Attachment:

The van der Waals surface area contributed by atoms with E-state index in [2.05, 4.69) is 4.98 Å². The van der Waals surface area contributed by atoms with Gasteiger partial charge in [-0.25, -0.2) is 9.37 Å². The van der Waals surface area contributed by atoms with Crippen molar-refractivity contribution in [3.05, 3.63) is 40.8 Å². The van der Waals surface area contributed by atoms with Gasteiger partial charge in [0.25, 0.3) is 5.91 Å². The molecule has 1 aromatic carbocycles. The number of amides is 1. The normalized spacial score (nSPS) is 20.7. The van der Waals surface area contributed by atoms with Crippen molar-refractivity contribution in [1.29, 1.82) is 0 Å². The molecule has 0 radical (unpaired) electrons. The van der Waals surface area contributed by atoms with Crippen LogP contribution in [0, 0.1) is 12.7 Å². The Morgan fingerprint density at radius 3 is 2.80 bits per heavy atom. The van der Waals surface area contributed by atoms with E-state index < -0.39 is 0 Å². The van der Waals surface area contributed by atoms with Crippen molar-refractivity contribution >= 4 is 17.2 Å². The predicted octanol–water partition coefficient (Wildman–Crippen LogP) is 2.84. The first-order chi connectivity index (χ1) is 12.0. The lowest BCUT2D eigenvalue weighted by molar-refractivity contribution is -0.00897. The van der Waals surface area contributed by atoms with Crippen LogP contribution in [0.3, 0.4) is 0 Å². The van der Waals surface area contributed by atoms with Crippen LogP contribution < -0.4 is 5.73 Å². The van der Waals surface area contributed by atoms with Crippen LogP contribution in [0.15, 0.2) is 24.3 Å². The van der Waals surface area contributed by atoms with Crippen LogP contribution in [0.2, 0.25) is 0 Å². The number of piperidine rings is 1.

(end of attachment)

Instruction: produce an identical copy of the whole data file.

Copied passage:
The van der Waals surface area contributed by atoms with E-state index in [2.05, 4.69) is 4.98 Å². The van der Waals surface area contributed by atoms with Gasteiger partial charge in [-0.25, -0.2) is 9.37 Å². The van der Waals surface area contributed by atoms with Crippen molar-refractivity contribution in [3.05, 3.63) is 40.8 Å². The van der Waals surface area contributed by atoms with Gasteiger partial charge in [0.25, 0.3) is 5.91 Å². The molecule has 1 aromatic carbocycles. The number of amides is 1. The normalized spacial score (nSPS) is 20.7. The van der Waals surface area contributed by atoms with Crippen molar-refractivity contribution in [1.29, 1.82) is 0 Å². The molecule has 0 radical (unpaired) electrons. The van der Waals surface area contributed by atoms with Crippen LogP contribution in [0, 0.1) is 12.7 Å². The Morgan fingerprint density at radius 3 is 2.80 bits per heavy atom. The van der Waals surface area contributed by atoms with E-state index < -0.39 is 0 Å². The van der Waals surface area contributed by atoms with Crippen molar-refractivity contribution >= 4 is 17.2 Å². The predicted octanol–water partition coefficient (Wildman–Crippen LogP) is 2.84. The first-order chi connectivity index (χ1) is 12.0. The lowest BCUT2D eigenvalue weighted by molar-refractivity contribution is -0.00897. The van der Waals surface area contributed by atoms with Crippen LogP contribution in [0.3, 0.4) is 0 Å². The van der Waals surface area contributed by atoms with Crippen LogP contribution < -0.4 is 5.73 Å². The van der Waals surface area contributed by atoms with Crippen LogP contribution in [0.15, 0.2) is 24.3 Å². The van der Waals surface area contributed by atoms with Crippen LogP contribution in [0.2, 0.25) is 0 Å². The number of piperidine rings is 1.